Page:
0 - 1 pounds
6" - 14"
An Atlantic Tomcod is known for its long pelvic rays and rounded tail. It also has dark spots that cover its back and sides. Colorwise, the Atlantic Tomcod appears to be a dark olive gold from the back before turning bright gold towards the middle. Its belly, like most fish, is bright white. The fins are a translucent gray with dark spots all over it. The only fins that don’t have those marks are the Atlantic Tomcod’s pectoral fins which is more of an orange-red color.
Body structure-wise, the Atlantic Tomcod is a slender fish. Despite it being small, the Atlantic Tomcod has three dorsal fins and two anal fins. You’ll notice also right beneath its chin it has a short pale pink barbel.
Atlantic Tomcods, as winter fish, can survive on a variety of frozen food. They can also handle some freeze-dried food. Atlantic Tomcods also feast on larvae and small crustaceans such as shrimp. They have a taste also for mollusks and fish larvae. They’re also known to eat their own eggs… So much for parental instinct.
Atlantic Tomcods are small. So, most people wouldn’t really catch an Atlantic Tomcod as a gamefish but more as bait. They barely weigh a pound and usually are only 6-10 inches. The longest Atlantic Tomcod ever found was 14 inches.
The best way to catch them is to fish for them in the winter. The colder it is, the better is it is for the Atlantic Tomcod. There's a reason why people nicknamed them the Frostfish. When fishing for an Atlantic Tomcod, the best place also to go to is a water body like the Hudson River Park where many of them are. This is where they’re usually abundant especially during winter.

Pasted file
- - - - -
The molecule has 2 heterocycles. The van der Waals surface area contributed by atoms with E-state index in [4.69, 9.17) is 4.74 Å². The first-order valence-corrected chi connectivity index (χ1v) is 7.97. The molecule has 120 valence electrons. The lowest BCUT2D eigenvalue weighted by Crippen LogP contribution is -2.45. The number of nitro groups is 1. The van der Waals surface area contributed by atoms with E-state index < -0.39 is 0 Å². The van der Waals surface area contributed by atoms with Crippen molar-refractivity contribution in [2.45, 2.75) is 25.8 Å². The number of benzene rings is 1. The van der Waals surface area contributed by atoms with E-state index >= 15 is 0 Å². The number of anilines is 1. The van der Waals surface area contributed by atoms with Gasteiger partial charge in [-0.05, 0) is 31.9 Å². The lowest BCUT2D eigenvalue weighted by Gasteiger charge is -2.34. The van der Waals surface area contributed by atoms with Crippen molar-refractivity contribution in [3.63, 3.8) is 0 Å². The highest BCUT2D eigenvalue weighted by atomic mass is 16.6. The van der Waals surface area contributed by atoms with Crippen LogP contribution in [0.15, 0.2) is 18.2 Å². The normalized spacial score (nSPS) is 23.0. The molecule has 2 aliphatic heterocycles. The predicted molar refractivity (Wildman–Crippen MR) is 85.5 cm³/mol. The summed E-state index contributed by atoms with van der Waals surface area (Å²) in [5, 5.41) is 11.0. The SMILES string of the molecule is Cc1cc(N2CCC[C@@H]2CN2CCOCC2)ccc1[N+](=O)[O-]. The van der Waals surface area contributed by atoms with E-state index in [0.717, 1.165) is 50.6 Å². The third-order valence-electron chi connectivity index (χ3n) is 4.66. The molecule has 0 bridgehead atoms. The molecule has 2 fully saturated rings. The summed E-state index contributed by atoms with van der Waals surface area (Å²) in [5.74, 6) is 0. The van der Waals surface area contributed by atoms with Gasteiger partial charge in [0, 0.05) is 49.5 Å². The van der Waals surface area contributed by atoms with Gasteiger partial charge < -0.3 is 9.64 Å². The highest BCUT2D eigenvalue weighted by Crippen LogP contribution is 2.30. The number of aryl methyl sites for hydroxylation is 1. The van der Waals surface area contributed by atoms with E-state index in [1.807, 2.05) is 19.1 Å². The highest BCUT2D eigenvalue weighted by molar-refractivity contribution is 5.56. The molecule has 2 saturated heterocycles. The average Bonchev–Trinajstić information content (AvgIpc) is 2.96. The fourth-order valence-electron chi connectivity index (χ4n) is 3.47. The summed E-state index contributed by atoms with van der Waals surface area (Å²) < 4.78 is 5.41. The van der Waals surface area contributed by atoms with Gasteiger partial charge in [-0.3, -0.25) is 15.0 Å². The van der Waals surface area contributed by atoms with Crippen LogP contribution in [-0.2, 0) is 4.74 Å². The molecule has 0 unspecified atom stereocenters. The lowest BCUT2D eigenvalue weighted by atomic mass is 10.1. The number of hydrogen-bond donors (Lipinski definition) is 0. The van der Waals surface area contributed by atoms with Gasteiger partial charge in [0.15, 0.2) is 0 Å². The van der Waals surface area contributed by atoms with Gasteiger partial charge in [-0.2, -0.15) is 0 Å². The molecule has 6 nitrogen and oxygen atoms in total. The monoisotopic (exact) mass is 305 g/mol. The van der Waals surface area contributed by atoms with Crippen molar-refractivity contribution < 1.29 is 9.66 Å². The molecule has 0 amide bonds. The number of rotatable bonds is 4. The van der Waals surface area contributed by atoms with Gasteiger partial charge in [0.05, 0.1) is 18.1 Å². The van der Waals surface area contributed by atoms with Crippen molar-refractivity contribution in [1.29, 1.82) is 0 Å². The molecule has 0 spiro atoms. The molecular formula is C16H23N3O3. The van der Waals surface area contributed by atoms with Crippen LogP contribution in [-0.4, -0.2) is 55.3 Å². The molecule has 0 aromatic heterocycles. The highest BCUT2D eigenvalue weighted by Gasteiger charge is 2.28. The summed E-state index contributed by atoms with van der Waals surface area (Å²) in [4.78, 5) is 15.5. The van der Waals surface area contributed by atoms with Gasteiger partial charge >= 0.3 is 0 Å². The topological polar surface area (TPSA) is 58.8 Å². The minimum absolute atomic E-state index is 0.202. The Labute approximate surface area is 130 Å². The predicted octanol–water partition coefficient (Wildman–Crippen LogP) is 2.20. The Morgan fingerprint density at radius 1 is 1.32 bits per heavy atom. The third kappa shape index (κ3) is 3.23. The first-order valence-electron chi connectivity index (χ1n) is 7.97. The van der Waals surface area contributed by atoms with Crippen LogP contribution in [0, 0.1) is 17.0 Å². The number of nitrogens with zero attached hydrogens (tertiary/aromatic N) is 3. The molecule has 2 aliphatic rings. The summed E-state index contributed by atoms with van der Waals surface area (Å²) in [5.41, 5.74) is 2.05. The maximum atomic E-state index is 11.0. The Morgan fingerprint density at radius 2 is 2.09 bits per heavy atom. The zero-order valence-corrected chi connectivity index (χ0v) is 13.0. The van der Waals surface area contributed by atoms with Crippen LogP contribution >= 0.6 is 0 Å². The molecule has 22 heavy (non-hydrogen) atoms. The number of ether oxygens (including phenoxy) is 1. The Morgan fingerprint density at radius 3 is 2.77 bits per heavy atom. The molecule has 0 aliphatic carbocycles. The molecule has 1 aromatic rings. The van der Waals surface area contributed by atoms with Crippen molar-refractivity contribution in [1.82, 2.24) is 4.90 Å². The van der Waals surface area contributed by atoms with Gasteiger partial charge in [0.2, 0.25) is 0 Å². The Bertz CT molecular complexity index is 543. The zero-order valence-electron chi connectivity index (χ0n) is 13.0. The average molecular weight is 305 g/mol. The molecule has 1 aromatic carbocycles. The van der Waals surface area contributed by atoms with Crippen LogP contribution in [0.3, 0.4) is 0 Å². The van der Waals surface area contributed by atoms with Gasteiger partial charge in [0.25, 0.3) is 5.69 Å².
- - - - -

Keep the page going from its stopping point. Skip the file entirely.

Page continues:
For bait, the best one to bring is shrimp according to anglers. Atlantic Tomcods don’t mind however whether it’s alive or not. They are known to take in freeze-dried or frozen baits. And make sure you use lightweight tackle and small hooks, they’re small so no need for heavy-duty gear unless you get snagged on the ice.
Atlantic Tomcods are very attracted to eelgrass. Usually, amongst the shallow eelgrass, Atlantic Tomcods use those spots to lay their eggs. They usually follow tidal rivers and stay in the mouths of streams or estuaries. Depending on the season, Atlantic Cods are usually more active in the streams and estuaries during winter. They usually appear in the St. Lawrence River and the Gulf of St. Lawrence.